Every time I encounter Okinawan culture I fall in love a little bit more, even though I’ve never been there. Last Friday I had the chance to go along to a free event at the Lilian Baylis Studio next to Sadler’s Wells – Ship of the Ryukyu present YUGAFU – Ryukyuan Dance.
In case you don’t know, Okinawa Prefecture (沖縄県) (the collective name for Japan’s southernmost islands) was known as the Ryukyu Kingdom (琉球王国 / Ryukyu Ōkoku) until 1879. The Ryukyu Kingdom was an independent kingdom which ruled most of the Ryukyu Islands (琉球諸島 / Ryukyu-shoto) from the 15th century to the 19th century. Okinawa is known for beautiful beaches, scuba diving, and a very distinct culture which is quite different from mainland Japan.
The evening’s programme consisted of music and unique dances which were originally created by males of the samurai class. In keeping with tradition, the dances were performed by only young male dancers, even though some of the characters were female. Behind the dancers were a row of musicians, who I greatly admired for their ability to sit in the seiza (正座) position throughout the entire performance. Their were five dancers and seven musicians. The musicians played sanshin (三線) (a 3-stringed instrument a bit like a banjo), koto (箏) (a stringed instrument which is the national instrument of Japan), flute, kokyu (胡弓) (a Chinese fiddle), and drums. The musicians and dancers also sang.
Photography was not allowed during the event, so I’m afraid you will have to take my word for it when I say the musicians were fascinating to watch and the costumes were incredible. Here are a few images from the Ryukyu Dance website:
I didn’t really know what to expect but, having been to London’s Okinawa Day before, I thought I might be in for something similar. There were certain aspects which I found familiar, such as the music, but the dance was very new for me. The music all sounds quite samey to my untrained ear, but I find it a pleasant sound, and noticed I was humming it all the way home. The singing, on the other hand, was a little bit challenging and I could see some members of the audience becoming quite restless. When I say ‘singing’, there was a distinct musicality to it, but it was a bit more like chanting than tuneful singing.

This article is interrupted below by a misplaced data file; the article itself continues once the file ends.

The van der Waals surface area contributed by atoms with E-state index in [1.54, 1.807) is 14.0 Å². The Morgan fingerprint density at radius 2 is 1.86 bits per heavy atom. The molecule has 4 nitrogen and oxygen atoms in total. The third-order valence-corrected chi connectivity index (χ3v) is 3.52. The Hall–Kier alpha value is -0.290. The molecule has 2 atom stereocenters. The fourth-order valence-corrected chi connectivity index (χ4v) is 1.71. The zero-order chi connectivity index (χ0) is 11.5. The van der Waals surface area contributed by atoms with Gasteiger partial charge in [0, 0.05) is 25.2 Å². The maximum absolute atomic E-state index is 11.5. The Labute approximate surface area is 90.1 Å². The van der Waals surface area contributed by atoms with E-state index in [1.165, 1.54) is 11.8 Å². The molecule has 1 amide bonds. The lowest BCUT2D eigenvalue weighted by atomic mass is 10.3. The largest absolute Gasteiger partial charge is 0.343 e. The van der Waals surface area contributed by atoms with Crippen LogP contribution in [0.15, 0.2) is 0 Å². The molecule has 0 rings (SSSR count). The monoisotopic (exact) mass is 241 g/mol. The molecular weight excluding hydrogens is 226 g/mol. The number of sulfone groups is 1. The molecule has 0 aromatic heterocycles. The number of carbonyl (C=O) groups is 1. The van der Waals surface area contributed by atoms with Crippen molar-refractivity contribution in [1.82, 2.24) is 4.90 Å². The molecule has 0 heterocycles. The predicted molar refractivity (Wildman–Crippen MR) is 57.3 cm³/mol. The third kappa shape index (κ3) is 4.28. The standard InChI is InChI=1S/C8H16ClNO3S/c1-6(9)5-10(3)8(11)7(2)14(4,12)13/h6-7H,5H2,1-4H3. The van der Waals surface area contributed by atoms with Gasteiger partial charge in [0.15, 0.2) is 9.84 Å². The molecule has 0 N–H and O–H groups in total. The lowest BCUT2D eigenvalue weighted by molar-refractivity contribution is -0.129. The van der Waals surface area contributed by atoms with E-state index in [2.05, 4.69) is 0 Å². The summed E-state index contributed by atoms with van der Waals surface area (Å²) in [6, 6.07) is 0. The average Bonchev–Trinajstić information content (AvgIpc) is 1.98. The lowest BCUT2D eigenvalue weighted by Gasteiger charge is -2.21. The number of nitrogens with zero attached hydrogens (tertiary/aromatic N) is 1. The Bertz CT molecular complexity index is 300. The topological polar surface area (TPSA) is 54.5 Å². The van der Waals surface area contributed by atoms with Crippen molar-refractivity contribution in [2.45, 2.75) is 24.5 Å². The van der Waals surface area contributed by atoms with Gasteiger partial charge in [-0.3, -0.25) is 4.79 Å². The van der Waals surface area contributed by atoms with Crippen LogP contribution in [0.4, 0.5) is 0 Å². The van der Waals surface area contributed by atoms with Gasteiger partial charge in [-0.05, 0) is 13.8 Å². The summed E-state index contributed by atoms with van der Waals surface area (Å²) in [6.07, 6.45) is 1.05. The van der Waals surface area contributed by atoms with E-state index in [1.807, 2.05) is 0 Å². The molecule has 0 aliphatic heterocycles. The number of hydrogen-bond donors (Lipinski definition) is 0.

I was very impressed with the dance, and with the way in which stories were told simply through movements. It was helpful that before the pieces there were short voice-overs in English explaining what was coming up, and I found that I was able to follow the stories the dancers were portraying very well. The last piece in particular was brilliant, and very funny. The other pieces had been a little slow, but the final piece was more upbeat and told the humourous story of the attraction between a young man and woman. I wish I could have taken notes during the voice-overs, but it was a bit too dark and cramped in the theatre to get my notebook out. Hopefully I’ll find another chance to explore Ryukyuan dance in the future!
Ship of the Ryukyu is a collective of singers and dancers led by seven young directors from Okinawa. The company was formed to help to develop an interest in Okinawa’s vast heritage and to introduce the world to Okinawa’s wonderful culture.
The event was sponsored by Okinawa Prefecture, and all visitors were given an enticing colour brochure advertising Okinawa as a holiday destination. I have to say, on a freezing cold March evening in England, it looks mighty enticing! Find out more about visiting Okinawa here.